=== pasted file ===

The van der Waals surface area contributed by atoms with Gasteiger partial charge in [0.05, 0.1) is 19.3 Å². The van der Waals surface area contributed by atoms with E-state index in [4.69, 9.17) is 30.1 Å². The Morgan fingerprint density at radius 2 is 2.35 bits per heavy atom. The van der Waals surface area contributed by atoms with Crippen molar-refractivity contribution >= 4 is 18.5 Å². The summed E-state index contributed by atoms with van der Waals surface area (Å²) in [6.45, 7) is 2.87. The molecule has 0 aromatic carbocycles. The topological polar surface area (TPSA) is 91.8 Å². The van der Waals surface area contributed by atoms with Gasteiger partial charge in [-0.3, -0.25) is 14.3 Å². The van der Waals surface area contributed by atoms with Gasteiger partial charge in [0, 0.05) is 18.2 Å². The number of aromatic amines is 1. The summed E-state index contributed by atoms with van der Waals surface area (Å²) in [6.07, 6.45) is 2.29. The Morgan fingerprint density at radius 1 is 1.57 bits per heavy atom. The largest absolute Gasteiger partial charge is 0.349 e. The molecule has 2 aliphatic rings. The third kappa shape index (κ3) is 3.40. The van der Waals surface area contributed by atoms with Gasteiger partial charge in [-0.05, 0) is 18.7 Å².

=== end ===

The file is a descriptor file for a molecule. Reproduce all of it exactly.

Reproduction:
The van der Waals surface area contributed by atoms with Gasteiger partial charge in [0.05, 0.1) is 19.3 Å². The van der Waals surface area contributed by atoms with E-state index in [4.69, 9.17) is 30.1 Å². The Morgan fingerprint density at radius 2 is 2.35 bits per heavy atom. The van der Waals surface area contributed by atoms with Crippen molar-refractivity contribution >= 4 is 18.5 Å². The summed E-state index contributed by atoms with van der Waals surface area (Å²) in [6.45, 7) is 2.87. The molecule has 0 aromatic carbocycles. The topological polar surface area (TPSA) is 91.8 Å². The van der Waals surface area contributed by atoms with Gasteiger partial charge in [-0.3, -0.25) is 14.3 Å². The van der Waals surface area contributed by atoms with Gasteiger partial charge in [0, 0.05) is 18.2 Å². The number of aromatic amines is 1. The summed E-state index contributed by atoms with van der Waals surface area (Å²) in [6.07, 6.45) is 2.29. The Morgan fingerprint density at radius 1 is 1.57 bits per heavy atom. The largest absolute Gasteiger partial charge is 0.349 e. The molecule has 2 aliphatic rings. The third kappa shape index (κ3) is 3.40. The van der Waals surface area contributed by atoms with Gasteiger partial charge in [-0.05, 0) is 18.7 Å².